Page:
Anzac Day is an important gardening day in my house. It’s the traditional bulb and sweet pea planting day in the Southern Australian region. Unlike every Anzac Day in my recent memory, it didn’t rain. This concerns me, although I’m sure it was a blessing for the Anzac Day marchers. It concerns me because we continue to have a long dry spell, following on from a very hot and dry Summer. If this continues, we are facing another dry Winter. The soil is extremely dry and on the verge of hydrophobic. There is only so long I can pump water into the soil – rain is what the garden really needs.
Today I planted a bunch of seeds into seed raising mix in trays. Because the season has stayed warm right up until the end of April (it was 32 degrees last week!), I am not at all concerned that this is too late.
- Lettuce: Marvel of Four Seasons (Heirloom) and Australian Yellow (Heirloom);
- Kale: Curly Green Dwarf (Heirloom);
- Poppy: Flanders Red (for the millionth attempt – this time I’m trying to raise in trays rather than direct where I want them to grow in the hope that I will have success);
- Broccoli: Green Sprouting (Heirloom) and Romanesco (Heirloom);
- Cauliflower: Year Round (F1 Hybrid);
- Leek: King Richard (Heirloom from seed saved last year).
As you can see in the image below, I make my own tags. These were made from a recycled margarine container. I have also used recycled milk jugs. I use several seed trays: the tray shown below is a mini greenhouse type within individual cells and a clear plastic cover, but I also use a recycled maxi-punnet that once held violas for planting, and another flat tray that I scavenged from somewhere. They all work just fine.
I use a standard seed-raising mix. I experimented with jiffy pellets several times to see if they improved germination time and overall results. I filled half this tray pictured with seed-raising mix and half with jiffy pellets to see which was better, and trialled it several times with different types of seeds. The seed-raising mix beat the jiffy pellets every time for germination and overall seedling health. Not exactly a double-blind, randomised controlled trial, but good enough for my purposes, given that jiffy pellets cost about five times the price of a five kilo bag of seed-raising mix.
After planting out my veggie seeds, it was time to tackle the bulbs. I love Spring flowering bulbs. My favourite are crocuses, which are quiet, stunning little flowers that poke their heads up for only a couple of days a year.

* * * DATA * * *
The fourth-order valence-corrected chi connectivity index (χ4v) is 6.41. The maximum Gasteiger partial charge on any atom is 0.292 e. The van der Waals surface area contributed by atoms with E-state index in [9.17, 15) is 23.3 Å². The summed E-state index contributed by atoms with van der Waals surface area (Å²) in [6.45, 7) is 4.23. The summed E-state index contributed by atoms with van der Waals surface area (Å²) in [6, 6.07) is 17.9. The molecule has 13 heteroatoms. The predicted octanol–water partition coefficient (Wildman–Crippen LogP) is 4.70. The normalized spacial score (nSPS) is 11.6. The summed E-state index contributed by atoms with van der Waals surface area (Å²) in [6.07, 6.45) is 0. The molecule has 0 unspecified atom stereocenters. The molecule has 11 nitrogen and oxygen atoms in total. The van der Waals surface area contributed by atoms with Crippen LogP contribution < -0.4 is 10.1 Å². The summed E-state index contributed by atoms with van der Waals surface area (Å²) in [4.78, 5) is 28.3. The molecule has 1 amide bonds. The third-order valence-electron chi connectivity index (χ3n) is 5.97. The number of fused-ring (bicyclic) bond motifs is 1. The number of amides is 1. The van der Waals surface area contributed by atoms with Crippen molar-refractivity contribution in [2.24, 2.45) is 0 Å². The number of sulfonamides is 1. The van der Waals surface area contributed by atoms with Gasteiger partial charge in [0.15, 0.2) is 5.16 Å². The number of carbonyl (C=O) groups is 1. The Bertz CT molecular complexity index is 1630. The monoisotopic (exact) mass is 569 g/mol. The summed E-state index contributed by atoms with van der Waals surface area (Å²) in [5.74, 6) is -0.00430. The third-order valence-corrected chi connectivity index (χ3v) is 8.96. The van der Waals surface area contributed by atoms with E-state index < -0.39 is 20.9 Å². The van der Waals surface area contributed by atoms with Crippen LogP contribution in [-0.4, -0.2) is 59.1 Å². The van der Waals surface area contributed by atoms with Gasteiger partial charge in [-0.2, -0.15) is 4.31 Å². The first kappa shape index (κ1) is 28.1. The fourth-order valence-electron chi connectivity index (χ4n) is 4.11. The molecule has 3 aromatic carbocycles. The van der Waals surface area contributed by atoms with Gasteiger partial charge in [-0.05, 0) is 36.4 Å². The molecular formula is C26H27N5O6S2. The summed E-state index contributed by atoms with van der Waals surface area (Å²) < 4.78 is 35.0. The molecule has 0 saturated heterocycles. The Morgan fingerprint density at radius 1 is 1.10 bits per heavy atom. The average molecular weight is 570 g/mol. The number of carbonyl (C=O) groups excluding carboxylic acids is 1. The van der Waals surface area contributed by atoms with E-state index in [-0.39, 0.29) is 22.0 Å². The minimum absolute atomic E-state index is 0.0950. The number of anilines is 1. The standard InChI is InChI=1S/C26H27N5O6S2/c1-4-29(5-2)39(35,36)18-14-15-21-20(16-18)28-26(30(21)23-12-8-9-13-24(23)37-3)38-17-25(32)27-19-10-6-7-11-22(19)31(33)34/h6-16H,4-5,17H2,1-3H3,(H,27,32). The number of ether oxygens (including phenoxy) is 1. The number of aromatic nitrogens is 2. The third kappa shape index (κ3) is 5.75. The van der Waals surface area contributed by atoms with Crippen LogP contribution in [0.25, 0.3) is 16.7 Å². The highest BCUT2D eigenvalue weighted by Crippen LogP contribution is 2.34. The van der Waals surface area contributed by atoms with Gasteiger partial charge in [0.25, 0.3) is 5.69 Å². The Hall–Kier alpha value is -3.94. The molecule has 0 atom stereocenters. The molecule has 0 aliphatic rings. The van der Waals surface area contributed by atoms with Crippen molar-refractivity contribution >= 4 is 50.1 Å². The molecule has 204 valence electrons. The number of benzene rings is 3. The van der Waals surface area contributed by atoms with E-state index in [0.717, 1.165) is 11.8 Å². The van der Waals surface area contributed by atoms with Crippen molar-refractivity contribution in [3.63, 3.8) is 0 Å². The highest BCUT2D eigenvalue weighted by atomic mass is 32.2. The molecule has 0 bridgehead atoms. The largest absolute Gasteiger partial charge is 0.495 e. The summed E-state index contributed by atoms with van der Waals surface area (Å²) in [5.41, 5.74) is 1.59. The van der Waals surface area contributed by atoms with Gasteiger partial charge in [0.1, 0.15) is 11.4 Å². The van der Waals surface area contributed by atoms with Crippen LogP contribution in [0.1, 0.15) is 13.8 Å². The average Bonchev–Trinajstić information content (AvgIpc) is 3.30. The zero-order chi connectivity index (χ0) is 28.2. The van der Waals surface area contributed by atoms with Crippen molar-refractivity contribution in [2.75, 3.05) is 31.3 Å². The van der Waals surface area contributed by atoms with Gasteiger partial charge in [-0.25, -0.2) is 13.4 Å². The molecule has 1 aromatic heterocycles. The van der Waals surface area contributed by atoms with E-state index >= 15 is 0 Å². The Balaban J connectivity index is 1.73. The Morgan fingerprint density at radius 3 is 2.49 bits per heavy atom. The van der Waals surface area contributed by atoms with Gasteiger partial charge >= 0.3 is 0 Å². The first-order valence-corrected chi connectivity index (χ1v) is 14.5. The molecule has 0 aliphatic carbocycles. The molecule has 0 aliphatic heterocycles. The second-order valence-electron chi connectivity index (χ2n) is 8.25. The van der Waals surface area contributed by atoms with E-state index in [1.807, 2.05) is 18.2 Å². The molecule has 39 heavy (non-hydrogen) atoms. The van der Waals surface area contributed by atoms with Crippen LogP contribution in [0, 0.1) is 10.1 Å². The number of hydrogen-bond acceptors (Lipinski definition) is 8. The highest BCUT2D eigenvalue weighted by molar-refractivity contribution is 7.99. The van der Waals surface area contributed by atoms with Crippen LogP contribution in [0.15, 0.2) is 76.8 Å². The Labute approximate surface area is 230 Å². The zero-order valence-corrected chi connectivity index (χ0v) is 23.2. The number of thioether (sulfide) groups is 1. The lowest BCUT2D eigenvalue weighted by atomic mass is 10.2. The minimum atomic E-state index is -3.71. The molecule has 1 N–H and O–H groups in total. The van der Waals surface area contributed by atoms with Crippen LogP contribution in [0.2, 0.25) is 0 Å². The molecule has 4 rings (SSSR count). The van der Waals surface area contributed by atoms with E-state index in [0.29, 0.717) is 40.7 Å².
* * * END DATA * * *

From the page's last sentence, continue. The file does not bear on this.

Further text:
Unfortunately they do not last, and do not produce the showy display of their other Spring-flowering cousins, Ranunculus, Dutch Iris and Daffodils. At the Melbourne Flower and Garden Show this year I picked up some Daffs and Giant Snowflakes, and again at the Easter Fair last weekend, some more Daffs, Dutch Iris, and Anenomes. I grabbed a big bag of cheap and cheerful Ranuncs and Freesias to throw all around for fun, and then grabbed my husband to help plant the haul.
When planting Anenomes and Ranunculus, it’s a good idea to soak the tiny corms for an hour or so beforehand. Don’t do this with the larger bulbs, or they will rot. Ranunculus and Anenomes are not true bulbs, but corms. Remember to plant Ranuncs ‘claws’ facing down.
Ranunculus might be cheap as old chips to buy and plant, but when they flower they can be the most stunning flower in the garden. I could cut them and bring them inside, but I just love to see them in the garden, so I leave them alone. Sometimes they do produce a second year of flowering but for the most part, I treat them as an annual and replant corms each year.
Larger bulbs like Daffodils and Iris should reward the investment of $8 or $10 in a pack of five bulbs with repeat flowering. However, they do require cold weather after their Spring flowering to really come back well. With the seasons the way they have been, I am not sure they will get the real cold they need. I am hoping that last year’s Daffs (a lovely white variety called “Ice”) will come back, but I am not going to bet on it. If they do, I will be very happy.
Another that I hope to see back is the Violet Sparaxis. Its cousin, the standard Sparaxis, or Harlequin Flower, reliably returns year-on-year. I hope this purple beauty is as kind.
Finally, I planted the sweet peas: a blue variety in between two climbing roses; a variety called Surprise (aptly named because I have no idea what it looks like); and my tried and trusted dwarf Bijou, planted every year and the most reliable performer. I look forward to sweet pea season every year, and Bijou always presents me with a riot of colour and perfume in September.
The fun thing about planting bulbs and seeds is waiting for them to come up. The hard thing about planting bulbs and seeds is waiting for them to come up. I guess like Luke Skywalker, I will have to learn patience.